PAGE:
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4MLinux 19.0 Distro to Ship with GCC 6.1.0 and Qt 5.7, Public Beta Out Now

Filed under
GNU
Linux

Zbigniew Konojacki informs Softpedia about the availability of the public Beta release f his upcoming 4MLinux 19.0 GNU/Linux distribution, which comes one week after the release of the 4MLinux 19.0 Core edition.

As reported by us in the second week of July, the Beta release of 4MLinux 19.0 Core, which the developer uses as the base for all the distributions and distrolettes that are being distributed as part of the 4MLinux family, including 4MParted, 4MRescueKit, BakAndImgCD, 4MRecover, and Antivirus Live CD, the operating system uses the GNU Compiler Collection (GCC) 6.1.0.

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Why Open Source is gaining momentum in Digital Transformation?

Filed under
OSS

Once upon a time in IT, using open source simply meant Linux instead of Windows, or maybe MySQL instead of Oracle.

Now, there is such a huge diversity of open source tools, and almost every leading digital business and tech startup is making extensive use of them. It’s been a remarkable turnaround for open source over the last 10 years, placing the trend firmly at the heart of the digital revolution.

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Linux 4.7

Filed under
Linux

So, after a slight delay due to my travels, I'm back, and 4.7 is out.

Despite it being two weeks since rc7, the final patch wasn't all that
big, and much of it is trivial one- and few-liners. There's a couple
of network drivers that got a bit more loving. Appended is the
shortlog since rc7 for people who care: it's fairly spread out, with
networking and some intel Kabylake GPU fixes being the most noticeable
ones. But there's random small noise spread all over.

Read more

Also: Linux 4.7 Kernel Officially Released

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More in Tux Machines

Feral Interactive Ports Life Is Strange to Linux and Mac, Episode 1 Is Now Free

Feral Interactive has recently announced that they have managed to successfully port the popular, award-winning Life Is Strange game to GNU/Linux and Mac OS X operating systems. Read more

Introduction to Modularity

Modularity is an exciting, new initiative aimed at resolving the issue of diverging (and occasionally conflicting) lifecycles of different “components” within Fedora. A great example of a diverging and conflicting lifecycle is the Ruby on Rails (RoR) lifecycle, whereby Fedora stipulates that itself can only have one version of RoR at any point in time – but that doesn’t mean Fedora’s version of RoR won’t conflict with another version of RoR used in an application. Therefore, we want to avoid having “components”, like RoR, conflict with other existing components within Fedora. Read more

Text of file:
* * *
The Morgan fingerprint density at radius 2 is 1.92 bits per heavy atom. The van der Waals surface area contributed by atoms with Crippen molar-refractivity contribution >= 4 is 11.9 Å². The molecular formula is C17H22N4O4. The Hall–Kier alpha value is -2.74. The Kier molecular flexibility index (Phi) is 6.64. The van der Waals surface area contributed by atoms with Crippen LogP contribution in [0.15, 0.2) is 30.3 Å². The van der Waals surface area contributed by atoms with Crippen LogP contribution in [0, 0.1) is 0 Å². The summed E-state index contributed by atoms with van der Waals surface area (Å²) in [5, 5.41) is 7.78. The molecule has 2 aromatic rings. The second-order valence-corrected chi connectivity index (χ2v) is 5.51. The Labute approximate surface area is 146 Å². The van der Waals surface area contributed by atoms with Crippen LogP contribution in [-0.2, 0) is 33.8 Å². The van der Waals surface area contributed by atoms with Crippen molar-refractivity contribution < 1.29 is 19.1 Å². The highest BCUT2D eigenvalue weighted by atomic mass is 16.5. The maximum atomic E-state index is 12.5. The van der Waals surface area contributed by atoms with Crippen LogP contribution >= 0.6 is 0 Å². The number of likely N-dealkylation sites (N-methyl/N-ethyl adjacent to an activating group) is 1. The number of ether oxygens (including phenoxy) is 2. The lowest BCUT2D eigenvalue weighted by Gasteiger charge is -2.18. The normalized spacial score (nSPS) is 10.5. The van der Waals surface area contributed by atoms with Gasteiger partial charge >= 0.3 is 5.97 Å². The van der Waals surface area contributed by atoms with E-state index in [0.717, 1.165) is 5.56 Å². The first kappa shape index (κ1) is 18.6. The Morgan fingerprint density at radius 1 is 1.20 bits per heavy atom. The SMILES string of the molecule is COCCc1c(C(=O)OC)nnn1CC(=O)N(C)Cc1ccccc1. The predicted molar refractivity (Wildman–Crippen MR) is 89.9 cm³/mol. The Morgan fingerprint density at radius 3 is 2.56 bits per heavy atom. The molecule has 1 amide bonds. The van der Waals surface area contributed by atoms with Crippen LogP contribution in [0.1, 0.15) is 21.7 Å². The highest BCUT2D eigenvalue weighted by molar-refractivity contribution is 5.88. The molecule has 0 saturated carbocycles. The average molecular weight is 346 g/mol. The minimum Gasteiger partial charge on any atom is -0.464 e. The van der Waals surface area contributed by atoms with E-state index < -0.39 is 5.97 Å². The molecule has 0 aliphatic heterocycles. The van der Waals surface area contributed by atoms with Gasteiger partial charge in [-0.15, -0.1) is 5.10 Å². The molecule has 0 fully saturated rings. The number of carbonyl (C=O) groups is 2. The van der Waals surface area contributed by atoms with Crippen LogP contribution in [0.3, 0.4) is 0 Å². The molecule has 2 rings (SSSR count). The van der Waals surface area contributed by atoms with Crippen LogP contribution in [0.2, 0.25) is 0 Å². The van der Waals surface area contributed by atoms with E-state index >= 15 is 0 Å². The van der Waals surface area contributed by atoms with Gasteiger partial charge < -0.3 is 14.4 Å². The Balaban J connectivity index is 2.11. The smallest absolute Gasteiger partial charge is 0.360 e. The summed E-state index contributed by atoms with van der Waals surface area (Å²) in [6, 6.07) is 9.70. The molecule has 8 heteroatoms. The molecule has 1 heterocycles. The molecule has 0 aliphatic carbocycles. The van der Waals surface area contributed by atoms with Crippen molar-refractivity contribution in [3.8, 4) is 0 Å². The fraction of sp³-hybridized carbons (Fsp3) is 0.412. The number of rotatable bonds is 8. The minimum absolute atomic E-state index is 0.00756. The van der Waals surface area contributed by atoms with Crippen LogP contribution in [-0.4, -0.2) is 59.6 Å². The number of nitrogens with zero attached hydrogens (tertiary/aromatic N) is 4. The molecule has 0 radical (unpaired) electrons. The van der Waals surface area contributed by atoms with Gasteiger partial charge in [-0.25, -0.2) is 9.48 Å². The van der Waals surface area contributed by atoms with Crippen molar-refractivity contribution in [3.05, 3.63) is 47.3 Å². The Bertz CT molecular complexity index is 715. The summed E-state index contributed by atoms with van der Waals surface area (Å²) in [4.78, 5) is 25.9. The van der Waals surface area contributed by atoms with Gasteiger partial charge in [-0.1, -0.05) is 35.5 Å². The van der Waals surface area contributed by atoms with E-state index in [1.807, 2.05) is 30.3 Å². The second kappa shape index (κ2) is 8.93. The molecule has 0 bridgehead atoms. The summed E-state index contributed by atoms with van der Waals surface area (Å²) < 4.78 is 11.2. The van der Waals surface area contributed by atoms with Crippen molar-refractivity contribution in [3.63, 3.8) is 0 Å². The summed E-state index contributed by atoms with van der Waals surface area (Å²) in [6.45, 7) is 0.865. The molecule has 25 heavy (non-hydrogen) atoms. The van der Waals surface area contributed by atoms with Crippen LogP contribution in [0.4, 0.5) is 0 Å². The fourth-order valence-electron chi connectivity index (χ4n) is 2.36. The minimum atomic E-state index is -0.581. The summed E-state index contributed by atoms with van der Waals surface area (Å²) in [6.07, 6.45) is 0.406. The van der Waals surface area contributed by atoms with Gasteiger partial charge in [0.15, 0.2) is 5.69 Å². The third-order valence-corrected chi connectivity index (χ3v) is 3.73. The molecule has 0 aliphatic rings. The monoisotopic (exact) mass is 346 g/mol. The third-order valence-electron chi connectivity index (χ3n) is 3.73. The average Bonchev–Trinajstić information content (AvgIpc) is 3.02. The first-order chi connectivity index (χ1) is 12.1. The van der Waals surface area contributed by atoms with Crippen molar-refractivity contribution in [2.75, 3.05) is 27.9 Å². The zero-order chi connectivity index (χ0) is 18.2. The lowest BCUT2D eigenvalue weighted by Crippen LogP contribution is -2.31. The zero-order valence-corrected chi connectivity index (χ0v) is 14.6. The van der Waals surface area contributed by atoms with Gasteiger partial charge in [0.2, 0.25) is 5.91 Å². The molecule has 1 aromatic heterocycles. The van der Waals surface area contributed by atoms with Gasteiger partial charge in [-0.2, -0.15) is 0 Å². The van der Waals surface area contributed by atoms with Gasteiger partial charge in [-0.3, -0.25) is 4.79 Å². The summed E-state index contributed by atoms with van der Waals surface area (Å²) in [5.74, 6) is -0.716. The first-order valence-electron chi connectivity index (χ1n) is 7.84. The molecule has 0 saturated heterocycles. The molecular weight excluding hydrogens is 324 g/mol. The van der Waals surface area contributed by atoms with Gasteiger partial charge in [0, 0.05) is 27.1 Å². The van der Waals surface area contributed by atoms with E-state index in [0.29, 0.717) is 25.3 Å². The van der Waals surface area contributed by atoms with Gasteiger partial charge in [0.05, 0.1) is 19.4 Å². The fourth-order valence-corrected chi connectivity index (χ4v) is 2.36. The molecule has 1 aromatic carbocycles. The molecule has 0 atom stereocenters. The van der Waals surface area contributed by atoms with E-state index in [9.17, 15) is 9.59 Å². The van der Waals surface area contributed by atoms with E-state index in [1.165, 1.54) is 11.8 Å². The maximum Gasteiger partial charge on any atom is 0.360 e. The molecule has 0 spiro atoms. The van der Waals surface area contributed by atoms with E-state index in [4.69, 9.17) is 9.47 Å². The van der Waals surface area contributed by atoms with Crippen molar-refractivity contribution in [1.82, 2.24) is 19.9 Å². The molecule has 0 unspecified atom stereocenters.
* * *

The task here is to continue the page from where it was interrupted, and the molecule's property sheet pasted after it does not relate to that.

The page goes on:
Our First Look at Linux Mint 18 Cinnamon

Now that I’ve had about a week to play around in Mint 18, I find a lot to like and have no major complaints. While Cinnamon probably isn’t destined to become my desktop of choice, I don’t dislike it and find it, hands down, the best of the GNOME based desktops I’ve tried so far. Anybody looking for a powerful, all purpose distro that’s designed to work smoothly and which can be mastered with ease would be hard pressed to find anything better. Read more

The subtle art of the Desktop

The history of the Gnome and KDE desktops go a long way back and their competition, for the lack of a better term, is almost as famous in some circles as the religious divide between Emacs and Vi. But is that competition stil relevant in 2016? Are there notable differences between Gnome and KDE that would position each other on a specific segment of users? Having both desktops running on my systems (workstation + laptop) but using really only one of them at all times, I wanted to find out by myself. My workstation and laptop both run ArchLinux, which means I tend to run the latest stable versions of pretty much any desktop software. I will thus be considering the latest stable versions from Gnome and KDE in this post. Historically, the two environments stem from different technical platforms: Gnome relies on the GTK framework while KDE, or more exactly the Plasma desktop environment, relies on Qt. For a long time, that is until well into the development of the Gnome 3.x platform, the major difference was not just technical, it was one of style and experience. KDE used to offer a desktop experience that was built along the lines of Windows, with a start center on the bottom left, a customizable side bar, and desktop widgets. Gnome had its two bars on the top and bottom of the screen, and was seemingly used as the basis for the first design of Mac OS X, with the top bar offering features that were later found in the Apple operating system. Read more